Remembering

I am writing this blog on Memorial Day – a day set aside each year to honor and remember those who have sacrificially given their lives in service to this country. It’s a day of remembering.

The concept of “remembering” has been on my heart in the weeks leading up to this day. We remember the sacrifices that have been made on our behalf. We remember the lives of those we’ve loved and lost. And maybe we even remember ourselves…

When we think back on our own life’s journey, what do we remember? How do we remember it? No doubt, there has been much joy, much beauty. And quite likely, there has also been much pain.images-3

When we reflect on the losses, disappointments, and difficulties of this lifetime, do we just remember the pain of those experiences? …or do we also consider the healing, the learning, and the growing that have resulted from those trials? When we think of those who have let us down, loved us imperfectly, and hurt our hearts, do we dwell on the failure of others? …or do we focus on the One who has never let us down, the One who always loves perfectly, the One who continually heals our hearts?

We can choose the nature of our remembering.

How do we remember? With bitterness? anger? regret? Or do we remember from a place of fresh perspective…forgiveness…gratitude…freedom?

If we consider our pain without acknowledging the blessings, we dishonor our memories and the deeper value of our experiences. We have suffered in vain. Yet if we acknowledge only that which has been pleasant, while denying the cost – we are dishonest. We devalue the trials, tears, and prayers that accompanied us on the path to becoming the version of ourselves we are today.

Personally, I choose to remember it all. It is honest. It is reality. It is my story. It cost me something…and in turn, I was given much.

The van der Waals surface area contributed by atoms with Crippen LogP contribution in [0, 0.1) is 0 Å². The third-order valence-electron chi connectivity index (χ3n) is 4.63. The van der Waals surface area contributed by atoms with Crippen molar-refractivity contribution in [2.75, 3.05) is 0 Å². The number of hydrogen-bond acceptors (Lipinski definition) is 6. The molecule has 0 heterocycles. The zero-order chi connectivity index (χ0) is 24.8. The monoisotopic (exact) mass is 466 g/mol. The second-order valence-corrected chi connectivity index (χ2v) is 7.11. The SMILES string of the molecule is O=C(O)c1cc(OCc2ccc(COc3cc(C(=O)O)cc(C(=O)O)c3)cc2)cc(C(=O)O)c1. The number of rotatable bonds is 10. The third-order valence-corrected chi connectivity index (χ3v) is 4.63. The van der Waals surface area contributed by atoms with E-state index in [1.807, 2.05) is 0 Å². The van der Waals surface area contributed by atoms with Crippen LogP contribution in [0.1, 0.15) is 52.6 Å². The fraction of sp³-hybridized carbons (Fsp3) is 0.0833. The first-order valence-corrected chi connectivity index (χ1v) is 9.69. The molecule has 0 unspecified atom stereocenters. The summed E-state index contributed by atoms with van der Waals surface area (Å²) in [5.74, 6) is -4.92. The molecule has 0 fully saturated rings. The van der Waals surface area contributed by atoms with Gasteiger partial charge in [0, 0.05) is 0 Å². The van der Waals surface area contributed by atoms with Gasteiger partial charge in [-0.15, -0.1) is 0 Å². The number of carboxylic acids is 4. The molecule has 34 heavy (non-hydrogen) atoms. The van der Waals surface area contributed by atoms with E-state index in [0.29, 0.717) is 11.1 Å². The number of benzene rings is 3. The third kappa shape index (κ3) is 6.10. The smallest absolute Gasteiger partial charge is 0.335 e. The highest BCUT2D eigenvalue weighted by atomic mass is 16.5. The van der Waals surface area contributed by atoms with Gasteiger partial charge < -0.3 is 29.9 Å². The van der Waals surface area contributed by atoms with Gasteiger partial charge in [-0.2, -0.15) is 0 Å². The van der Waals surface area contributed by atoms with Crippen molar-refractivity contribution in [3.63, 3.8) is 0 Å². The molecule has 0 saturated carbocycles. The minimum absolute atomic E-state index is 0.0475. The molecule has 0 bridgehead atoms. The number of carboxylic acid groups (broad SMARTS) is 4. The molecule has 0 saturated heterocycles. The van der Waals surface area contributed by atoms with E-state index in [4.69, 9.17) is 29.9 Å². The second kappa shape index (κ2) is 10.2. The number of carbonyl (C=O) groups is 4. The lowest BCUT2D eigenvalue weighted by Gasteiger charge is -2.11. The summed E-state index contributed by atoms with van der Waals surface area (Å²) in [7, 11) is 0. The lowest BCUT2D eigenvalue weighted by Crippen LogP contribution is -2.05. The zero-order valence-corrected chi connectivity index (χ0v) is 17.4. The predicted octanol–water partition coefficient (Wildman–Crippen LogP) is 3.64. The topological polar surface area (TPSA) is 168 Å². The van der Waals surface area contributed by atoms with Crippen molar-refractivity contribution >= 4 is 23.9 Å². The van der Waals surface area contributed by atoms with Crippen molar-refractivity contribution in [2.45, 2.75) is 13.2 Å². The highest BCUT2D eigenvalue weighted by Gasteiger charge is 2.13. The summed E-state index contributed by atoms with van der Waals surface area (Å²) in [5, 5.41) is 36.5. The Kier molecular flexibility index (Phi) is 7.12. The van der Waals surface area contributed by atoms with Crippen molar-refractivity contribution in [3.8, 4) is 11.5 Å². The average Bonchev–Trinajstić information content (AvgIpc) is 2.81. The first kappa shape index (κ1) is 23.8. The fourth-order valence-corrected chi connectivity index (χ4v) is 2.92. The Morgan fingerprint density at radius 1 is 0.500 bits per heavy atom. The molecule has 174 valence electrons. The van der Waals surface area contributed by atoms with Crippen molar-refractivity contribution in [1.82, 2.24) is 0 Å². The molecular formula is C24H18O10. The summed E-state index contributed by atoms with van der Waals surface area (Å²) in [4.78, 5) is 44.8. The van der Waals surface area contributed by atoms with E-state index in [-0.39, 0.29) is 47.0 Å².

As I have been reflecting on the nature of remembering, I’m also contemplating the remembering of God. How does He remember?

“…I will forgive their wickedness and will remember their sins no more.” (Jeremiah 31:34)

God does not remember our sins. Because of the redemptive work of Christ on the cross, God doesn’t see us as wretched, broken sinners. Because of Jesus, He sees us as new creations – whole, forgiven, white as snow. Do we see ourselves that way? While others may hold the past against us, God chooses to remember only our new identity in Him.

“The waters flooded the earth for a hundred and fifty days. But God remembered Noah…and the waters receded.” (Genesis 7:24-8:1) 

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God remembers His people. He remembers by name. He remembers our needs. We may feel abandoned, rejected, or

forgotten by ones we’ve loved. But God will never leave or forsake us; He does

not forget those He loves. There may have been moments when Noah felt abandoned by God; forgotten and forsaken in that boat. But no…Noah and his family were near to the heart and mind of God. And so are we.

“I will remember my covenant between me and you and all living creatures of every kind. Never again will the waters become a flood to destroy all life.” (Genesis 9:15)

God remembers His promises. While the world is full of empty promises, God is faithful to keep His Word. He does not forget His promises to us. Not ever…not one.

How does God remember? God remembers according to His grace – according to His love – according to His faithfulness.

How do we remember? Today do we remember our lost loved ones only according to the tragedy? only according to the pain? Did they suffer for nothing? Certainly not. Was there beauty and laughter and joy in the time they were with us? I’m sure there was. May we remember and celebrate that, as well.

How do we remember us?

Do we remember our own personal battlegrounds according only to our struggles? according only to our disappointments? Have we suffered for nothing? Certainly not. Was there growth and healing and new life that sprang up from the broken places in our hearts? I trust there was.

May we all remember clearly…courageously…honestly.

May we remember as God does – according to His grace, love, and faithfulness. May we perceive ourselves and our experiences the way God views us and our lives. May we also see others through lenses of love.  And may we extend the grace that we’ve been given to those who need it… including ourselves. Today, may the nature of our remembering reflect the very nature of God.

Christina Hernandez, Volunteer Coordinator

Christina Hernandez,
Volunteer Coordinator